15 000 crocodiles escape from SA farm

HEAVY rains in Limpopo have reportedly forced close to 15 000 crocodiles to escape from a farm in South Africa’s far north,  raising fears the reptiles might cross to Beitbridge.

Senior Reporter

Incidents of people being attacked or killed by the deadly reptiles are common along the Limpopo River.

According to media reports from South Africa, the incident that has sparked panic in Zimbabwe border town happened last Sunday.

This comes amid reports that at least 10 people have been killed by floods in Limpopo province.

The Limpopo River is a particularly dangerous crossing point for Zimbabweans entering the neighbouring country illegally.

At this time of the year, it is flooded and infested with crocodiles.

Due to recent rains, Limpopo River was flooded and the water levels had risen above the new Limpopo Bridge.

Many border jumpers continue to risk their lives by crossing the river and several of them have either been killed or left with scars by the deadly reptiles in the past.

The Limpopo River crocodiles are among the world’s largest and arguably the most dangerous.

Experts say saltwater crocodiles are responsible for more human fatalities per year than any other predator. They are strong swimmers that are well adapted to the water, which is where they do nearly all their hunting.

The officer commanding police in Beitbridge district, Chief Superintendent Lawrence Chinhengo could not be reached for comment yesterday.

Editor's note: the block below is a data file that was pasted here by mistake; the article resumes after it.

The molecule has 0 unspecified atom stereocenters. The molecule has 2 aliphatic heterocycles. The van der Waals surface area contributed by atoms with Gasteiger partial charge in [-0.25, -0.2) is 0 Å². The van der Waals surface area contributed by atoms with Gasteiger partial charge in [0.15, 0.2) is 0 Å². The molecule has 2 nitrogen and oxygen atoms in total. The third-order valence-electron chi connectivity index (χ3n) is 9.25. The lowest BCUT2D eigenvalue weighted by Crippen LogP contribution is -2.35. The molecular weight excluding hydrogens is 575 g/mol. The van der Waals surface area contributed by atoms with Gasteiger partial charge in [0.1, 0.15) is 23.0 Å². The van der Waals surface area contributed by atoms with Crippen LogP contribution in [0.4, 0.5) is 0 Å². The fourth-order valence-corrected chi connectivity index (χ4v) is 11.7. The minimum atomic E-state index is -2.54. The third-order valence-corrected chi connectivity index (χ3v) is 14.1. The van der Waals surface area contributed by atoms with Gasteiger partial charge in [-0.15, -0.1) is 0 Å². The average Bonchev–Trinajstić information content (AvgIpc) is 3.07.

Reports from South Africa yesterday indicated that the reptiles were let loose by the owner of Rakwena Crocodile Farm.

However, several are said to have been recaptured.

5 Responses to 15 000 crocodiles escape from SA farm

  1. Great Zimbabwe January 25, 2013 at 11:06 am #

    A bit of meat on the report was invaluable. How did the dangerous creatures escape from the farm? What is the ecological effect of the incident to the grater Limpopo basin? Why would such an incident occur in the first instance? Was it deliberate and WHY? and if so are there legal implications to the farmer? Is there a Limpopo River Authority, presumably consisting of both Zim and SA officials? What is its terms of reference?

    • Cekay January 25, 2013 at 12:08 pm #

      Further to all these questions, are these really saltwater crocs or they are freshwater crocs. Are they adapted to water, or that is their home? “The Limpopo River crocodiles are among the world’s largest and arguably the most dangerous.” Really!?!?!?!
      Surely the reporter could have done a much better job than this load of crap.

  2. John Moyo January 25, 2013 at 4:21 pm #

    The writer says “Experts say saltwater crocodiles are responsible for more human fatalities per year than any other predator.” I think the crocodiles found in Limpopo are African crocodiles ; often referred to as common crodiles as opposed to saltwater crocodiles which are found in Asia and Australia.

  3. handheld magnifier January 25, 2013 at 7:20 pm #

    In the kitchen, in the bathroom, in the office, in the bedroom and in life, these household items could help ease the burdens of assisted daily living for someone who is blind or visually impaired:

  4. uncle January 25, 2013 at 10:36 pm #

    15 000!Really??Or are they also counting the hatchlings and the eggs and the semen

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